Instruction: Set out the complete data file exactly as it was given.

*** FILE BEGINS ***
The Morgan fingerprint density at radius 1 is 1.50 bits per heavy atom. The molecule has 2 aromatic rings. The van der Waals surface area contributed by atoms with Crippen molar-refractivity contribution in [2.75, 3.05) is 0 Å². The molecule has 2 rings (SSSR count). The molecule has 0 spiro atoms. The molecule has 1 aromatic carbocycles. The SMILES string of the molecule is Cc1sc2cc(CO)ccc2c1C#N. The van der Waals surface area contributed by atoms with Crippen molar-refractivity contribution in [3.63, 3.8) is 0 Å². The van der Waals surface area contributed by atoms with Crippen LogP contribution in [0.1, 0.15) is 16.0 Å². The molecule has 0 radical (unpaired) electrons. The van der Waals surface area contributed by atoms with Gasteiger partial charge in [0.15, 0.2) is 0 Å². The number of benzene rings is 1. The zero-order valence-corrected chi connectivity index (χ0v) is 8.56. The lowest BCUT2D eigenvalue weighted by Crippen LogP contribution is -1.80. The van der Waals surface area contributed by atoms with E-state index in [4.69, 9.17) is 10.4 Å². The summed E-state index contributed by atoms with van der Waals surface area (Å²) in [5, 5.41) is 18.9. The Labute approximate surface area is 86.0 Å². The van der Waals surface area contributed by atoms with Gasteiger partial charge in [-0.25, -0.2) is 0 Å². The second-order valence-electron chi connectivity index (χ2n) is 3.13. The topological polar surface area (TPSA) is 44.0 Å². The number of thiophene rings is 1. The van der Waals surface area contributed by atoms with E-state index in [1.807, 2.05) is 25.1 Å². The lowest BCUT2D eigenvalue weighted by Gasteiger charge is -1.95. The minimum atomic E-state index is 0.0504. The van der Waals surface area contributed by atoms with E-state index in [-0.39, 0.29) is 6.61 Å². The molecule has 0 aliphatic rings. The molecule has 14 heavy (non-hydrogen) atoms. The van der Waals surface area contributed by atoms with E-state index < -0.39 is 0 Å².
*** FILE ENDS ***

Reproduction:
The Morgan fingerprint density at radius 1 is 1.50 bits per heavy atom. The molecule has 2 aromatic rings. The van der Waals surface area contributed by atoms with Crippen molar-refractivity contribution in [2.75, 3.05) is 0 Å². The molecule has 2 rings (SSSR count). The molecule has 0 spiro atoms. The molecule has 1 aromatic carbocycles. The SMILES string of the molecule is Cc1sc2cc(CO)ccc2c1C#N. The van der Waals surface area contributed by atoms with Crippen molar-refractivity contribution in [3.63, 3.8) is 0 Å². The van der Waals surface area contributed by atoms with Crippen LogP contribution in [0.1, 0.15) is 16.0 Å². The molecule has 0 radical (unpaired) electrons. The van der Waals surface area contributed by atoms with Gasteiger partial charge in [0.15, 0.2) is 0 Å². The number of benzene rings is 1. The zero-order valence-corrected chi connectivity index (χ0v) is 8.56. The lowest BCUT2D eigenvalue weighted by Crippen LogP contribution is -1.80. The van der Waals surface area contributed by atoms with E-state index in [4.69, 9.17) is 10.4 Å². The summed E-state index contributed by atoms with van der Waals surface area (Å²) in [5, 5.41) is 18.9. The Labute approximate surface area is 86.0 Å². The van der Waals surface area contributed by atoms with Gasteiger partial charge in [-0.25, -0.2) is 0 Å². The second-order valence-electron chi connectivity index (χ2n) is 3.13. The topological polar surface area (TPSA) is 44.0 Å². The number of thiophene rings is 1. The van der Waals surface area contributed by atoms with E-state index in [1.807, 2.05) is 25.1 Å². The lowest BCUT2D eigenvalue weighted by Gasteiger charge is -1.95. The minimum atomic E-state index is 0.0504. The van der Waals surface area contributed by atoms with E-state index in [-0.39, 0.29) is 6.61 Å². The molecule has 0 aliphatic rings. The molecule has 14 heavy (non-hydrogen) atoms. The van der Waals surface area contributed by atoms with E-state index < -0.39 is 0 Å².